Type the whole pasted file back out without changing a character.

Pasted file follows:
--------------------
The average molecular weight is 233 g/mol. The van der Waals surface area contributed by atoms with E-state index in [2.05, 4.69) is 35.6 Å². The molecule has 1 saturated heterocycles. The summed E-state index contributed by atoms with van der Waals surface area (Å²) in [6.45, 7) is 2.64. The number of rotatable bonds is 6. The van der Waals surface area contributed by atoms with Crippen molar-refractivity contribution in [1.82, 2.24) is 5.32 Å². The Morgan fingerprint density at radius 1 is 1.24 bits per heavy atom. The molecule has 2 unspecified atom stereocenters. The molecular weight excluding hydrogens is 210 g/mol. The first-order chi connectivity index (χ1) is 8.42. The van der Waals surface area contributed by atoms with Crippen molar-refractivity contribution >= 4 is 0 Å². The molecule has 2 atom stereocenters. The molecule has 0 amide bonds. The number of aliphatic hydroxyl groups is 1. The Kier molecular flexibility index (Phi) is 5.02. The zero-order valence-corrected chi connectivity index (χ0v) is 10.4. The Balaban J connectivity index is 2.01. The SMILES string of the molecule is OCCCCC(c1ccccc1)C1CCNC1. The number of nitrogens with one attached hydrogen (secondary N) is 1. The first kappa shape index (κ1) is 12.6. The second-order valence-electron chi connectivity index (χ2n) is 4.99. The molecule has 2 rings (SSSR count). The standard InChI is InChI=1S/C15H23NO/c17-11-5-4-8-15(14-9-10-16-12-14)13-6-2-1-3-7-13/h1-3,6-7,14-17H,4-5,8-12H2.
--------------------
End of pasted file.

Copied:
The average molecular weight is 233 g/mol. The van der Waals surface area contributed by atoms with E-state index in [2.05, 4.69) is 35.6 Å². The molecule has 1 saturated heterocycles. The summed E-state index contributed by atoms with van der Waals surface area (Å²) in [6.45, 7) is 2.64. The number of rotatable bonds is 6. The van der Waals surface area contributed by atoms with Crippen molar-refractivity contribution in [1.82, 2.24) is 5.32 Å². The Morgan fingerprint density at radius 1 is 1.24 bits per heavy atom. The molecule has 2 unspecified atom stereocenters. The molecular weight excluding hydrogens is 210 g/mol. The first-order chi connectivity index (χ1) is 8.42. The van der Waals surface area contributed by atoms with Crippen molar-refractivity contribution >= 4 is 0 Å². The molecule has 2 atom stereocenters. The molecule has 0 amide bonds. The number of aliphatic hydroxyl groups is 1. The Kier molecular flexibility index (Phi) is 5.02. The zero-order valence-corrected chi connectivity index (χ0v) is 10.4. The Balaban J connectivity index is 2.01. The SMILES string of the molecule is OCCCCC(c1ccccc1)C1CCNC1. The number of nitrogens with one attached hydrogen (secondary N) is 1. The first kappa shape index (κ1) is 12.6. The second-order valence-electron chi connectivity index (χ2n) is 4.99. The molecule has 2 rings (SSSR count). The standard InChI is InChI=1S/C15H23NO/c17-11-5-4-8-15(14-9-10-16-12-14)13-6-2-1-3-7-13/h1-3,6-7,14-17H,4-5,8-12H2.